P.S. Yes of course there is a Wikipedia entry for Heisenbugs, as well as Bohrbugs, Mandelbugs, and Schroedinbugs.  And my favorite, the Stotle, “the incorrect output of a computer program that contains no bug”.

 

Sunday,  08/24/08  11:11 PM

Continuing the "Goodbye Beijing" theme from this morning, I'm about to watch the Olympics closing ceremony...  might be a bit anticlimactic, but then I wasn't expecting the opening ceremony to be that great, and it WOWed me.  Stay tuned for a full report :)

Today I added to my collection of full-text feeds, but with a twist.  There are some aggregation sites whose feeds link to landing pages on the aggregation site, rather than to the aggregated content.  Digg and Techmeme are both examples of this.  So I implemented filters for these feeds, which pass through the feeds largely unchanged but change the links to point directly to the aggregated content.  So now I can use Digg and Techmeme as indexes without having to click through the sites...  yay.

Myst!I am so excited about this: Myst returns on the iPhone.  (I assume it will work on my iToy as well.)  Can you remember the first time you played Myst?  I can - definitely - it was on an old Mac 6100 (the first PowerPC Mac!), at a time when CD-based games were amazing.  The graphics!  The sound!  The innovative animation!  It was really eye-opening...  and I can't wait to experience it again.

EVO n800cSo here's an interesting thing; while spelunking through old blog posts I found this one celebrating my old Compaq Evo laptop.  What's weird is that this post is from June 2003, more than five years ago, and to a first order the specs on that laptop are the same as my laptop today:  2MHz processor, 1.5GB RAM, 60GB hard drive, 100Mb ethernet, 802.11g WiFi, 15" screen at 1400x1050x32.  So PC technology has really stopped moving.  Sure I have a dual-core machine today (2x1.8MHz), with more RAM (2GB), more hard drive space (100GB), Gb ethernet, and 802.11n WiFi, but those are incremental improvements.  Interesting, especially considering the progress made in the previous five years, between 1998 and 2003.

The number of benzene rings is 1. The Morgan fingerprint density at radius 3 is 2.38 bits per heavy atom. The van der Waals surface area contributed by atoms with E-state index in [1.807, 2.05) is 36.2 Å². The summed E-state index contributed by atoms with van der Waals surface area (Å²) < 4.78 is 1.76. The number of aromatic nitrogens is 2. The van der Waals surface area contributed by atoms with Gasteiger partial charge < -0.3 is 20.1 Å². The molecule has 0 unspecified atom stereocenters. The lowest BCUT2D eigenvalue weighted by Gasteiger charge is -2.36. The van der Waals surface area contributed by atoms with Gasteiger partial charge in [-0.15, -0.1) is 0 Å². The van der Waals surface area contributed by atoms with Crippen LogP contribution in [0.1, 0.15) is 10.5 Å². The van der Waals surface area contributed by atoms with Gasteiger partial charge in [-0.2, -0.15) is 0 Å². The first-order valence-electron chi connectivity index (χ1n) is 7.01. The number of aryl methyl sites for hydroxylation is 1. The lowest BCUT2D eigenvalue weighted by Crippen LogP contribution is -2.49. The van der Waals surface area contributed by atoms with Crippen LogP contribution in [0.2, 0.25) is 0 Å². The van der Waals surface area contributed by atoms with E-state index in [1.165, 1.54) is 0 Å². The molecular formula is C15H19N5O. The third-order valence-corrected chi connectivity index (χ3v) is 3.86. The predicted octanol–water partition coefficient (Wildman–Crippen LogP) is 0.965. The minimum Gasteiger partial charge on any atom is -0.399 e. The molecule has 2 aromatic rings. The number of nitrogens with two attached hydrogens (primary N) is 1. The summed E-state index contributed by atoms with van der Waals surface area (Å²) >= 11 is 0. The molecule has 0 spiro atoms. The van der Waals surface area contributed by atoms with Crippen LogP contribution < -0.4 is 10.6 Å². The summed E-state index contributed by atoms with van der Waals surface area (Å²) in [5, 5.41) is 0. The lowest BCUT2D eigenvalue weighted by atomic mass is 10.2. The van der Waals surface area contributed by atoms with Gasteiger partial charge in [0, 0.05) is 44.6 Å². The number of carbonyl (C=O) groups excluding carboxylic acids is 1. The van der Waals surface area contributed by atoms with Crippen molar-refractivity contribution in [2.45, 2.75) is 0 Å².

The NYTimes thinks we've reached a turning point for touch screens.  Well, maybe.  I admit they are great for smartphones (like the Centro and more famously the iPhone), but I'm not sure about desktops or even laptops.  I can remember using a light pen, back in the day, and finding it very fatiguing.  And other than the "pinch to zoom" gesture, are they really that useful?

Easter Island observatoryThis is really cool: ten ancient observatories spied from space.  You'll see Stonehenge and Machu Picchu, but the weirdest/coolest to me is Easter Island: "Hundreds of stone statues called moai ring Chile's Easter Island in the remote Pacific Ocean. Almost all face inland, perhaps keeping watch over agricultural villages. But seven of the statues, located at an inland site known as Aku Akivi, gaze out over the ocean to a point on the horizon where the sun sets during the equinox."  That's awesome!